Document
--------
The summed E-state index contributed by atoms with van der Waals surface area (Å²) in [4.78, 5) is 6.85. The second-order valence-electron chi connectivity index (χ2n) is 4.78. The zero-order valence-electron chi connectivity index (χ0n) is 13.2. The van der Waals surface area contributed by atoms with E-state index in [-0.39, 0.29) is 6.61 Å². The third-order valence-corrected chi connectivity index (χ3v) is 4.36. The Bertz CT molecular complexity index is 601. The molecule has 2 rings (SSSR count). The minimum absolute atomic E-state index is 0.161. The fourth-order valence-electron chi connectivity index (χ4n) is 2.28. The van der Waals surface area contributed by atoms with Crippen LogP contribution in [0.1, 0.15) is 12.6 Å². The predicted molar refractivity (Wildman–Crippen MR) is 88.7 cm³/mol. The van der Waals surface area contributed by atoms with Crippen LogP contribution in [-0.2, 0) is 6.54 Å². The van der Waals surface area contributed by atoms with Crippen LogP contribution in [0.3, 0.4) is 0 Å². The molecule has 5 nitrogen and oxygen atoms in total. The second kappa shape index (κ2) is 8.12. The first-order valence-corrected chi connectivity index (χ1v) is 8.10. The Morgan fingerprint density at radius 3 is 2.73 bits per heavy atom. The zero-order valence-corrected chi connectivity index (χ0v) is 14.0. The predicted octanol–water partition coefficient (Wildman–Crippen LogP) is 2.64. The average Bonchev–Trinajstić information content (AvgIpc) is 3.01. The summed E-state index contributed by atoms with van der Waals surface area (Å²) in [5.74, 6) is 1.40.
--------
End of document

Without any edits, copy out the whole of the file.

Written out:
The summed E-state index contributed by atoms with van der Waals surface area (Å²) in [4.78, 5) is 6.85. The second-order valence-electron chi connectivity index (χ2n) is 4.78. The zero-order valence-electron chi connectivity index (χ0n) is 13.2. The van der Waals surface area contributed by atoms with E-state index in [-0.39, 0.29) is 6.61 Å². The third-order valence-corrected chi connectivity index (χ3v) is 4.36. The Bertz CT molecular complexity index is 601. The molecule has 2 rings (SSSR count). The minimum absolute atomic E-state index is 0.161. The fourth-order valence-electron chi connectivity index (χ4n) is 2.28. The van der Waals surface area contributed by atoms with Crippen LogP contribution in [0.1, 0.15) is 12.6 Å². The predicted molar refractivity (Wildman–Crippen MR) is 88.7 cm³/mol. The van der Waals surface area contributed by atoms with Crippen LogP contribution in [-0.2, 0) is 6.54 Å². The van der Waals surface area contributed by atoms with Crippen LogP contribution in [0.3, 0.4) is 0 Å². The molecule has 5 nitrogen and oxygen atoms in total. The second kappa shape index (κ2) is 8.12. The first-order valence-corrected chi connectivity index (χ1v) is 8.10. The Morgan fingerprint density at radius 3 is 2.73 bits per heavy atom. The zero-order valence-corrected chi connectivity index (χ0v) is 14.0. The predicted octanol–water partition coefficient (Wildman–Crippen LogP) is 2.64. The average Bonchev–Trinajstić information content (AvgIpc) is 3.01. The summed E-state index contributed by atoms with van der Waals surface area (Å²) in [5.74, 6) is 1.40.